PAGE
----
I don’t know! I feel the same way….more mornings than I like to admit. We’ve learned a little better routine…but it doesn’t help the days that the baby sleeps late, has a poo right before we’re supposed to leave, or when Josiah has to go potty NOW. But if I get up earlier, if I pack the bag & car first, and if I am completely ready…..and if we start 15 minutes before we HAVE to leave….then it goes relatively smoothly. Of course, I’ve also had to learn more about what each kid “needs” from me in order for the mean mommy to not come out. Naomi needs quiet reminders but quick now ones. Josiah needs mommy down on his level helping him with everything yet (and he’ll be 3 in about a week–so different from my girl!)…and if I yell, it only makes him cry or hide which makes it take longer! My oldest…he needs constant reminders and about 10 minutes before I need him to do them. The baby just needs me. I only can say, if I breathe and say a quick prayer, I ‘lose’ it less often. Just know you are right there w/all of us mommies….learning as we go….asking forgiveness…and watching our kids grow up too quickly right before our eyes πŸ™‚

    • Love this, Sheri. Thank you for the reminder that each one of my kids might need something different from me. And yes, if I could only remember the breathing and the prayer thing. Thanks for the empathy, though — I am definitely feeling like I’m not alone today, thanks to all of you.

  3. Vanessa says:

    For me, it’s all about being brutally intentional about time. Being almost ruthless about what’s important and what just doesn’t make the cut. What always makes the cut – prayer, time with husband, time with daughter, sleep, food, laundry. I let the rest go. Do I do it gracefully? Not yet! I’ve had to radically reduce what I expect me/us to get done in one day/morning/afternoon.Then pare it down again. And again. Plan and prep, plan and prep again. And again. (And this when we’re the most schedule-nazi-efficiency-nuts I know.) If I’m going to really enjoy being with kids, the time has to come from somewhere. If I start treating the time available in my day as if it’s an ever-expanding like an elastic band – well, it’s me who snaps. This means looking at not just how much time an activity takes, but all the added stuff involved. Serving on a board means the meeting times+prep time+time it takes for me to get out of the house+travel time+time to do the things I agreed to do at the meeting. That adds up to maybe 10 hours a month – which I don’t have – so, no.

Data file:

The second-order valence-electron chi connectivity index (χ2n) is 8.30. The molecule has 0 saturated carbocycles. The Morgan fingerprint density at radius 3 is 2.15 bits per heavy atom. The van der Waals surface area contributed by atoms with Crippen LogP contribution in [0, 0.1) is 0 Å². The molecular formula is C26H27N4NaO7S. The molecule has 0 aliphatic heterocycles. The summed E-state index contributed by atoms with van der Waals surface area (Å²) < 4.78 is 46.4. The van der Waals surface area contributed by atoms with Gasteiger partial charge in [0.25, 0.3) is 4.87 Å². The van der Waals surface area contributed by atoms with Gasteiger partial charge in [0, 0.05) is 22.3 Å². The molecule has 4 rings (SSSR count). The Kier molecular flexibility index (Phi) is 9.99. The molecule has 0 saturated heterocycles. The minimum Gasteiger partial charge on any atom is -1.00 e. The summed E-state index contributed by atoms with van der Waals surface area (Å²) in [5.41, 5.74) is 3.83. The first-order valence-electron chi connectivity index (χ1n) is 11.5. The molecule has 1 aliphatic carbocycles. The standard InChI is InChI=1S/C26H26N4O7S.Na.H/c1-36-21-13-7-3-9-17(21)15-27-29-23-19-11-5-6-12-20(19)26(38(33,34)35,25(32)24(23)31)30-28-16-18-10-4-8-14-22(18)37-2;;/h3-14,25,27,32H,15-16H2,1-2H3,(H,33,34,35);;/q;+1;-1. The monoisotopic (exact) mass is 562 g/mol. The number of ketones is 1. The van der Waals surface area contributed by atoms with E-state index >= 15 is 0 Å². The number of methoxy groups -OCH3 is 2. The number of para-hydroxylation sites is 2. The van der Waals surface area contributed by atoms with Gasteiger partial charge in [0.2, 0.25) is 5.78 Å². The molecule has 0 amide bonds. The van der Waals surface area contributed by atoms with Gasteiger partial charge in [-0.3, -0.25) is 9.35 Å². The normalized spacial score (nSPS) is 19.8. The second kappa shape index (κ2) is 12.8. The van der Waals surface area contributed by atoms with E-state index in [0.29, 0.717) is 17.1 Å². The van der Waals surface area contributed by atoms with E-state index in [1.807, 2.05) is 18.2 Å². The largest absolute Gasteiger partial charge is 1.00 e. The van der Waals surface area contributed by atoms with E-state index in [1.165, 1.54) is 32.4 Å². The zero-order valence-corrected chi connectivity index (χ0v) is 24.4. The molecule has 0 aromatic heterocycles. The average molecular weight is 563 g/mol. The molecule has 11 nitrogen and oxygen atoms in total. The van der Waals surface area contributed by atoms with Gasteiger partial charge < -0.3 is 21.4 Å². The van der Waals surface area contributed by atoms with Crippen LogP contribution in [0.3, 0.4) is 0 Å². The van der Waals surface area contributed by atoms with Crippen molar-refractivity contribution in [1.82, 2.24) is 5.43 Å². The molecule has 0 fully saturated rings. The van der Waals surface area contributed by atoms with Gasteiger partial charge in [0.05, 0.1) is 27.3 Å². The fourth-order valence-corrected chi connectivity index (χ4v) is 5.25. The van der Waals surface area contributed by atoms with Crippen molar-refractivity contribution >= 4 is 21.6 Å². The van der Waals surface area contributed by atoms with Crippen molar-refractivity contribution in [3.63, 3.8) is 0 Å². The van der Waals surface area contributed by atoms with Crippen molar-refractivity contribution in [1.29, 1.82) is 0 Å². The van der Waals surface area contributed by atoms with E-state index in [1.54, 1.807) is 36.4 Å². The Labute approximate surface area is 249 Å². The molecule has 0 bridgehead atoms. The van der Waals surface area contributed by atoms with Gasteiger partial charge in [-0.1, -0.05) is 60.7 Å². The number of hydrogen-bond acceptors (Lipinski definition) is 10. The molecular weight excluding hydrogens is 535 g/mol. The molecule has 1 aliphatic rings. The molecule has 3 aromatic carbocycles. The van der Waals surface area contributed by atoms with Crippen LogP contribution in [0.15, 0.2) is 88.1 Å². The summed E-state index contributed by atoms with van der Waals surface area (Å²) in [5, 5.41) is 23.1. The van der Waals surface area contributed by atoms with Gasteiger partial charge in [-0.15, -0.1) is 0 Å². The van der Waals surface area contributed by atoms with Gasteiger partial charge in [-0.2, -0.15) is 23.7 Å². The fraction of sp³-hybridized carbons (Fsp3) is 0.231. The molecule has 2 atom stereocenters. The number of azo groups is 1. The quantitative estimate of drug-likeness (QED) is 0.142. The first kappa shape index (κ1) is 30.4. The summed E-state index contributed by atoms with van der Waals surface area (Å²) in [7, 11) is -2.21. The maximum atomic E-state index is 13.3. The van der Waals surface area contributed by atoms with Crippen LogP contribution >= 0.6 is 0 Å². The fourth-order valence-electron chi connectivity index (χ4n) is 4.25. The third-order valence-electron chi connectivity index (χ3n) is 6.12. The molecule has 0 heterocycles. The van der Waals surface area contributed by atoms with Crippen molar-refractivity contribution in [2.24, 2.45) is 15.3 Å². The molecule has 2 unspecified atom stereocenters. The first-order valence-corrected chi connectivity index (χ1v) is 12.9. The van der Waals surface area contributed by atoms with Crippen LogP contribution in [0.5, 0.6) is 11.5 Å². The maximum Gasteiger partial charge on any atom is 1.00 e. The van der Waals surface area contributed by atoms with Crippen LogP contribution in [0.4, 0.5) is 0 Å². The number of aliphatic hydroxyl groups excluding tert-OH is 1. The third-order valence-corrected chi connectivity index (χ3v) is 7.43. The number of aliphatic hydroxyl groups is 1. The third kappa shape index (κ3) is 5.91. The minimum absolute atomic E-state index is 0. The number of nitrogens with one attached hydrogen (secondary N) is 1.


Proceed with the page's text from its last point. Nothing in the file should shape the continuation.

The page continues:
• Yes, it’s true– I think I allow for all this extra time, but then I see it stretched before me (an hour before we have to leave) and I think I can just squeeze one more thing in… if I’m honest about how long that “one more thing” will really take, when it will surely lead to other things being squeezed in — I think I’d have more margin.

  4. Andrea says:

    Awesome post yet again – wow, this is every day at our house and every morning I seem to either drive home or to work with tears again because that is SOOOO not how I wanted the morning to go – or whatever time of day it was where we needed to do something and it just wasn’t going the way it should have! I read somewhere and it works sometimes (on those days that you realize you are actually going crazy!) to just blurt out – “what are you, 5?” to the 5 year old and it puts it all in perspective as to how little they are and it really doesn’t matter all that much to be late today. One day at a time! πŸ™‚ That and a basket by the door with lots of extra mittens and socks – mismatched is all the craze these days!!!

    • Andrea, I am SO right there with you! This morning after dropping them off I just thought, “do I have to be this miserable every morning?” Yes, yes yes — not how I wanted the morning to go. I say those words to my kids, too, but I’m accusing. Ugh.

      I LOVE the “what are you, 5?” idea, because you’re so right — some of my frustration is that they’re not acting enough like miniature adults. Heading out to Target this afternoon to buy up their stock of winter gear for our basket… Thanks for your comment. I feel better already.